I have always loved coming from a big family − until it was time for my wedding. Lawdy, it became tough to sort through all of that business … the ones who should come, and the ones who shouldn’t because they always wanna be startin’ something. The one who will actually RSVP on time and then CANCEL at the last minute. (We all know that relative. There were a whopping TWO of them on my wedding day. AND THEY BOTH ORDERED THE STEAK, which was EXTRA.) And the ones who will not RSVP at all and then get crazy offended because you didn’t save a spot for them. Let’s not even bring up step-mommas and step-daddys and who has a “right” to come to your special day and who doesn’t. The issues become endless, and they are actually super important because you still want to have a family after your wedding. (Side bar: I don’t know about you, but I watched in saddened fascination as Meghan Markle’s family imploded as she got closer and closer to her I Do Date with Prince Harry. And I was secretly glad that it wasn’t the Black side of her family causing all of the wedding drama. People sometimes expect that from us. So I was glad to see they represented us well. JS!!) When you aren’t marrying a [real] prince, weddings are intimate, personal, life-changing moments, and the invitation list should be curated as such. So how do you handle your business to keep the wedding madness at bay? Communication is always key, even when there aren’t any issues with family but you don’t have the space or just can’t afford for them to attend. So here are three tips for how and when you can talk to your family about not attending YOUR wedding.
- Don’t beat around the bush; beat the bush – Tell them they can’t come. Be gentle but firm. I have to admit that I didn’t handle this really well when I got married 21-months ago. And as a result, I had a few relatives who boycotted my wedding. I knooow. Awwwful, right? But my rule of thumb was this: if you didn’t have or hadn’t used my personal cell phone number during the two years I was dating my husband-to-be, you were not invited. If you hadn’t seen me and my fiancé together or independently while we were dating, you weren’t invited. If you didn’t know my fiance’s name, weren’t. invited! These seemed like common sense reasons to me. But still, feathers got ruffled. And then for those who did make the list, I took things a bit further with my Plus One Rule. If I hadn’t met whoever you were dating, I was not going to use my $227 per plate reception to introduce myself to them. We could chat at another time over burgers and a brewsky. (Ha! That’s a trap because anyone who knows me knows I don’t drink! So, of course, there would be no brewsky.) I stuck to the Plus One Rule like a dog with a bone—even with my sisters! Didn’t want them going out and dragging in a new guy just to say they had a dance partner at the weddin’. They could dance with a cousin like we’d done at all the other weddings we’d attended as single girls. My one poor sister barely made it under the wire with her boo, who she dragged out to meet me as I was strolling to the pool two days before the ceremony because she knew my final headcount was due and he was about to be ghosted from the list, like I felt he had been from her life in previous months. Meeting a stranger for the first time in a swimming suit isn’t exactly my ideal choice, but some things I just couldn’t control. Lastly, if Al and I felt you were going to be a Negative Nelly or Nicolas or only wanted to come because of whom you thought you’d meet at our wedding, you weren’t invited. We only truly wanted well-wishers and supporters sharing in our sunshiny day. And that’s what YOU should want for your special day, too. It’s what you deserve. If you are footing the bill, no one else should get a say-so, and you certainly shouldn’t feel guilty about your choices.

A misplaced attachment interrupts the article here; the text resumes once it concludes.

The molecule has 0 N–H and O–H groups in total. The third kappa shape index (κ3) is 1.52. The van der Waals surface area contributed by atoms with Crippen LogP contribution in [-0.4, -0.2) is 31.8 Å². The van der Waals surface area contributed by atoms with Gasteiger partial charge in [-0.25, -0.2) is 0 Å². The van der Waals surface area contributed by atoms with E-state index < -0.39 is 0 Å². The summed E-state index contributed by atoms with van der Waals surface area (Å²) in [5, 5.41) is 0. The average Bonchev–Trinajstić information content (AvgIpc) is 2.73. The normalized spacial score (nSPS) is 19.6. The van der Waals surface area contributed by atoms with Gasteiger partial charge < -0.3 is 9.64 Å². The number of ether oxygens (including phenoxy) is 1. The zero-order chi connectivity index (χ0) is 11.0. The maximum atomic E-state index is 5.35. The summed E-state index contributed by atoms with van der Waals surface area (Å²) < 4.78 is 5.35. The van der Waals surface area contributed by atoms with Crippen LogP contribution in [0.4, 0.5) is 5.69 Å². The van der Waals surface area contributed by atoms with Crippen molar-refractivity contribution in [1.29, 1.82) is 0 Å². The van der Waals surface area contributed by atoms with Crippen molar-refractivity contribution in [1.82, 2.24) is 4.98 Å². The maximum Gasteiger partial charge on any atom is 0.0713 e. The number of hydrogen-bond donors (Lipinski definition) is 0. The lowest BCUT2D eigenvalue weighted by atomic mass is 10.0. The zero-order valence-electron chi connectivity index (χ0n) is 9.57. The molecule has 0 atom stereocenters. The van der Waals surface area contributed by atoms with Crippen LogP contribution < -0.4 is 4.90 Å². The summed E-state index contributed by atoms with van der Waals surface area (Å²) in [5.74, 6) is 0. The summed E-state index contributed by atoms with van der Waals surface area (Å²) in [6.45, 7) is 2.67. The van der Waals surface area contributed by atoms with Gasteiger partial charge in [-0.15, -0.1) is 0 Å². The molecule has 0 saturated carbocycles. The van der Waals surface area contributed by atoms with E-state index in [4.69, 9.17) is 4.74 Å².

- Get strategic – Everyone knows weddings can get pricey. Why not share your budget, and let your third cousin know that his butt is going to cost you $227. It is hard to put money ahead of feelings and love of family, but he’ll have to understand that you still love him, but he just can’t come unless he’d like to give you $227 (+$15 more if he orders the beef). Hmm, not a bad idea! Who needs a wedding present? Need help with your budget or want to show him some real numbers? Try the wedding calculator at www.costofwedding.com. My calculator was smoking from overuse by the wedding day. But I’m happy to report that we used cash to purchase all items, or we paid-in-full all credit card balances for those cards we used for reward points before the wedding day. This cash-only basis also helped me stay focused on who came and who didn’t. So I avoided being haunted by Ghosts of Wedding Guests Past I might have faced had I been paying on credit cards months afterwards.
- Change can be a good thing – If you’ve gotten to the point where you and your fiancé are at your wit’s end trying to take people off the list but just can’t, can you be open to change? Instead of a sit-down dinner or even a buffet (which is cheaper), can you do a cake and champagne toast instead? If being with your family is THE number one thing for you guys, then get creative with how the day will go. Nobody’s really gonna talk about you if you don’t serve a full dinner of chicken cordon bleu and haricots vert. They’ll talk about you more if Aunt Mary was invited to your wedding and Aunt Lisa wasn’t. (You know some relatives can get really nasty when you piss them off!) Here’s an idea: Elope and then have a post-wedding party. Another not bad idea. Check it out on Bridal Tribe Magazine.